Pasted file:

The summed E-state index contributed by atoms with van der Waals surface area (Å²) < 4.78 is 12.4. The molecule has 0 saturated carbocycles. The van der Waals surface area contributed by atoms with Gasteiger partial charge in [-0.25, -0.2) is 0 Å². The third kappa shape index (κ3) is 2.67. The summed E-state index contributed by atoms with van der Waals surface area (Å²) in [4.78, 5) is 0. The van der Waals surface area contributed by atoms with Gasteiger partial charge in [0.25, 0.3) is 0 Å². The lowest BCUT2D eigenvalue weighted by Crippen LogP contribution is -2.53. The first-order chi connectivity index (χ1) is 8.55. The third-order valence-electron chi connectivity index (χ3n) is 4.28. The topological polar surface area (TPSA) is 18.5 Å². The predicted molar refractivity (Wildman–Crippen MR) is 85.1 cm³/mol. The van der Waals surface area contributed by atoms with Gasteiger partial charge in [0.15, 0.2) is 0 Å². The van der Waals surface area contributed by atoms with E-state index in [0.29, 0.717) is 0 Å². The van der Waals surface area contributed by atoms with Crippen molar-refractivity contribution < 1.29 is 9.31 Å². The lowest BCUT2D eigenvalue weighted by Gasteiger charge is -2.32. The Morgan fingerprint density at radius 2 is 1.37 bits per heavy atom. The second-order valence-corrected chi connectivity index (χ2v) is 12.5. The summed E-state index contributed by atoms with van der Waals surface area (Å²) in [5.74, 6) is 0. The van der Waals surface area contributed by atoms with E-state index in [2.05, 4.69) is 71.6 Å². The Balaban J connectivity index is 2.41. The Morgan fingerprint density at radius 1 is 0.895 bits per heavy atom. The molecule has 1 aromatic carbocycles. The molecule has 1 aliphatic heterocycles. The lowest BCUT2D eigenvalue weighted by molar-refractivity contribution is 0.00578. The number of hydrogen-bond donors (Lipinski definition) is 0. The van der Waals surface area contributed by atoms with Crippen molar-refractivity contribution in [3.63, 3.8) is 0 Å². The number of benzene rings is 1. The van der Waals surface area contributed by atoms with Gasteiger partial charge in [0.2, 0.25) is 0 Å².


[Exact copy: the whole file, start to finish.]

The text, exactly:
The summed E-state index contributed by atoms with van der Waals surface area (Å²) < 4.78 is 12.4. The molecule has 0 saturated carbocycles. The van der Waals surface area contributed by atoms with Gasteiger partial charge in [-0.25, -0.2) is 0 Å². The third kappa shape index (κ3) is 2.67. The summed E-state index contributed by atoms with van der Waals surface area (Å²) in [4.78, 5) is 0. The van der Waals surface area contributed by atoms with Gasteiger partial charge in [0.25, 0.3) is 0 Å². The lowest BCUT2D eigenvalue weighted by Crippen LogP contribution is -2.53. The first-order chi connectivity index (χ1) is 8.55. The third-order valence-electron chi connectivity index (χ3n) is 4.28. The topological polar surface area (TPSA) is 18.5 Å². The predicted molar refractivity (Wildman–Crippen MR) is 85.1 cm³/mol. The van der Waals surface area contributed by atoms with Gasteiger partial charge in [0.15, 0.2) is 0 Å². The van der Waals surface area contributed by atoms with E-state index in [0.29, 0.717) is 0 Å². The van der Waals surface area contributed by atoms with Crippen molar-refractivity contribution < 1.29 is 9.31 Å². The lowest BCUT2D eigenvalue weighted by Gasteiger charge is -2.32. The Morgan fingerprint density at radius 2 is 1.37 bits per heavy atom. The second-order valence-corrected chi connectivity index (χ2v) is 12.5. The summed E-state index contributed by atoms with van der Waals surface area (Å²) in [5.74, 6) is 0. The van der Waals surface area contributed by atoms with E-state index in [2.05, 4.69) is 71.6 Å². The Balaban J connectivity index is 2.41. The Morgan fingerprint density at radius 1 is 0.895 bits per heavy atom. The molecule has 1 aromatic carbocycles. The molecule has 1 aliphatic heterocycles. The lowest BCUT2D eigenvalue weighted by molar-refractivity contribution is 0.00578. The number of hydrogen-bond donors (Lipinski definition) is 0. The van der Waals surface area contributed by atoms with Crippen molar-refractivity contribution in [3.63, 3.8) is 0 Å². The number of benzene rings is 1. The van der Waals surface area contributed by atoms with Gasteiger partial charge in [0.2, 0.25) is 0 Å².